When Louisiana state lawmakers were considering the so-called “Marriage and Conscience Act,” a bill that would have provided “religious liberty” protections for anybody who discriminates against same-sex couples, they didn’t see the same kind of national backlash as Indiana did when it considered a similar pro-discrimination bill earlier this year. But one company, IBM, made it clear that it opposed the bill. Though the legislation failed last month, Gov. Bobby Jindal (R), who is expected to announce his candidacy for president this week, implemented the reforms through executive order instead. Now, IBM is firing back.
For months, a ribbon-cutting had been scheduled for Monday, June 22, to open IBM’s new National Service Center in Baton Rouge. It would have featured many city leaders, including Davis Rhorer, executive director of the Downtown Development District. There was a rumor when Jindal issued his executive order that IBM might cancel the event in protest, and this week, the company quietly took it off the schedule. If there is be any event celebrating the opening of the new center, which will bring 800 tech jobs to the state and is already stimulating downtown business with its current 200 employees, it won’t be until the fall.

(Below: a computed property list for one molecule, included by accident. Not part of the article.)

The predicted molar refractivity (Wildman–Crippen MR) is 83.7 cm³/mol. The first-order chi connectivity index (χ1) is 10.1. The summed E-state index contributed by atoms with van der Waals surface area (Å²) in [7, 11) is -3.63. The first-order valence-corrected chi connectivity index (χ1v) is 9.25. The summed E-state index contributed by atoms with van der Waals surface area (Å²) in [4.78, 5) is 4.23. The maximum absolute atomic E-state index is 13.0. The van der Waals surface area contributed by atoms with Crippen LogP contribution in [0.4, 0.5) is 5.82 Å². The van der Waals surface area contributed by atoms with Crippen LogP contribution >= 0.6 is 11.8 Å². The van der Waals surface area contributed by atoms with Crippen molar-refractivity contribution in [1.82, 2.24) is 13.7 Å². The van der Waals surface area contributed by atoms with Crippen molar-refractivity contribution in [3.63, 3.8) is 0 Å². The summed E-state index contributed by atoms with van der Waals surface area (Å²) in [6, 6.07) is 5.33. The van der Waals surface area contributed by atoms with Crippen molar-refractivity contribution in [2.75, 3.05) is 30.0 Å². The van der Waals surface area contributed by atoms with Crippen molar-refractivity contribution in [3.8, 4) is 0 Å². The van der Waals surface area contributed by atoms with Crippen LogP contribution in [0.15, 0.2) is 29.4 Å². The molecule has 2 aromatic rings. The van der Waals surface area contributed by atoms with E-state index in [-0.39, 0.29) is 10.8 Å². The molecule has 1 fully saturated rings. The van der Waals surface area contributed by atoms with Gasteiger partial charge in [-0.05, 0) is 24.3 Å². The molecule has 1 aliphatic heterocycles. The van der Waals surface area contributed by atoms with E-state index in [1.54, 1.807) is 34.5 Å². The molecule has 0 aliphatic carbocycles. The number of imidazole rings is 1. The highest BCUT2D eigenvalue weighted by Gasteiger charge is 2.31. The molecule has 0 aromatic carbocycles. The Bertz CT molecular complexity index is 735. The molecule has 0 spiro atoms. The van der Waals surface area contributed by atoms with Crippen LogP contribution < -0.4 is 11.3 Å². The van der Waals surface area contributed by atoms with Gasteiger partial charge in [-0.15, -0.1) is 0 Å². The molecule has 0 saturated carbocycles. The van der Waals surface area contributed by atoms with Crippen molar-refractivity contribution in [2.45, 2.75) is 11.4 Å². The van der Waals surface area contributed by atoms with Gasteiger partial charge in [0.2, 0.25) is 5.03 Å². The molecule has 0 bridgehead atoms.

IBM warned Jindal in an April letter that “a bill that legally protects discrimination based on same-sex marriage status will create a hostile environment for our current and prospective employees, and is antithetical to our company’s values. IBM will find it much harder to attract talent to Louisiana if this bill is passed and enacted into law.”
Jindal had made the legislation one of his top priorities of the session, and his office defended the executive order by claiming, “It just means if an entity acts in accordance with a religious belief in traditional marriage, then the state can’t take away its license to operate.”